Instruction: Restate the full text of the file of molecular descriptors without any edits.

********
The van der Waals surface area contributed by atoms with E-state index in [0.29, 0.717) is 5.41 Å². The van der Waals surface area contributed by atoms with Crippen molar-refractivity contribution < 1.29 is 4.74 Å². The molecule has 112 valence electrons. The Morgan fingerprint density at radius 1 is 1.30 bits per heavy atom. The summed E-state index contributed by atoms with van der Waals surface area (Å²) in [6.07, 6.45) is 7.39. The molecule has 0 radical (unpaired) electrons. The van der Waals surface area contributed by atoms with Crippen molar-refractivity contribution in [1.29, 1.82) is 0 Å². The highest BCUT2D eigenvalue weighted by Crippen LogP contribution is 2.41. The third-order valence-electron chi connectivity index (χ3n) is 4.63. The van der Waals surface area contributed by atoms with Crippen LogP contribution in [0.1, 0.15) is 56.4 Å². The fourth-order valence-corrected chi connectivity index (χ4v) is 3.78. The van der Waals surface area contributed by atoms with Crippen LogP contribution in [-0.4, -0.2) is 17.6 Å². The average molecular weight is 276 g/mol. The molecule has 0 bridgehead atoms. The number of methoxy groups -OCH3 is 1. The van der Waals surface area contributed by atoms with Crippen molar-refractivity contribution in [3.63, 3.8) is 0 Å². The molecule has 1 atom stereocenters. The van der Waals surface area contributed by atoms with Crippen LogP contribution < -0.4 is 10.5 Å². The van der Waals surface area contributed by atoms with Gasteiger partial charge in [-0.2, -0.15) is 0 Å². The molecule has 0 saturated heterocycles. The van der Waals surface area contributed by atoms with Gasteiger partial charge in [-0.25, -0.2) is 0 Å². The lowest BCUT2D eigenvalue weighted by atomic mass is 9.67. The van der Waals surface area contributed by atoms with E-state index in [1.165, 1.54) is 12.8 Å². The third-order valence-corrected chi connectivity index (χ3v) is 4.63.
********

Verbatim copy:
The van der Waals surface area contributed by atoms with E-state index in [0.29, 0.717) is 5.41 Å². The van der Waals surface area contributed by atoms with Crippen molar-refractivity contribution < 1.29 is 4.74 Å². The molecule has 112 valence electrons. The Morgan fingerprint density at radius 1 is 1.30 bits per heavy atom. The summed E-state index contributed by atoms with van der Waals surface area (Å²) in [6.07, 6.45) is 7.39. The molecule has 0 radical (unpaired) electrons. The van der Waals surface area contributed by atoms with Crippen molar-refractivity contribution in [1.29, 1.82) is 0 Å². The highest BCUT2D eigenvalue weighted by Crippen LogP contribution is 2.41. The third-order valence-electron chi connectivity index (χ3n) is 4.63. The van der Waals surface area contributed by atoms with Crippen LogP contribution in [0.1, 0.15) is 56.4 Å². The fourth-order valence-corrected chi connectivity index (χ4v) is 3.78. The van der Waals surface area contributed by atoms with Crippen LogP contribution in [-0.4, -0.2) is 17.6 Å². The average molecular weight is 276 g/mol. The molecule has 0 bridgehead atoms. The number of methoxy groups -OCH3 is 1. The van der Waals surface area contributed by atoms with Crippen molar-refractivity contribution in [3.63, 3.8) is 0 Å². The molecule has 1 atom stereocenters. The van der Waals surface area contributed by atoms with Crippen LogP contribution < -0.4 is 10.5 Å². The van der Waals surface area contributed by atoms with Gasteiger partial charge in [-0.2, -0.15) is 0 Å². The molecule has 0 saturated heterocycles. The van der Waals surface area contributed by atoms with Gasteiger partial charge in [-0.25, -0.2) is 0 Å². The lowest BCUT2D eigenvalue weighted by atomic mass is 9.67. The van der Waals surface area contributed by atoms with E-state index in [1.165, 1.54) is 12.8 Å². The third-order valence-corrected chi connectivity index (χ3v) is 4.63.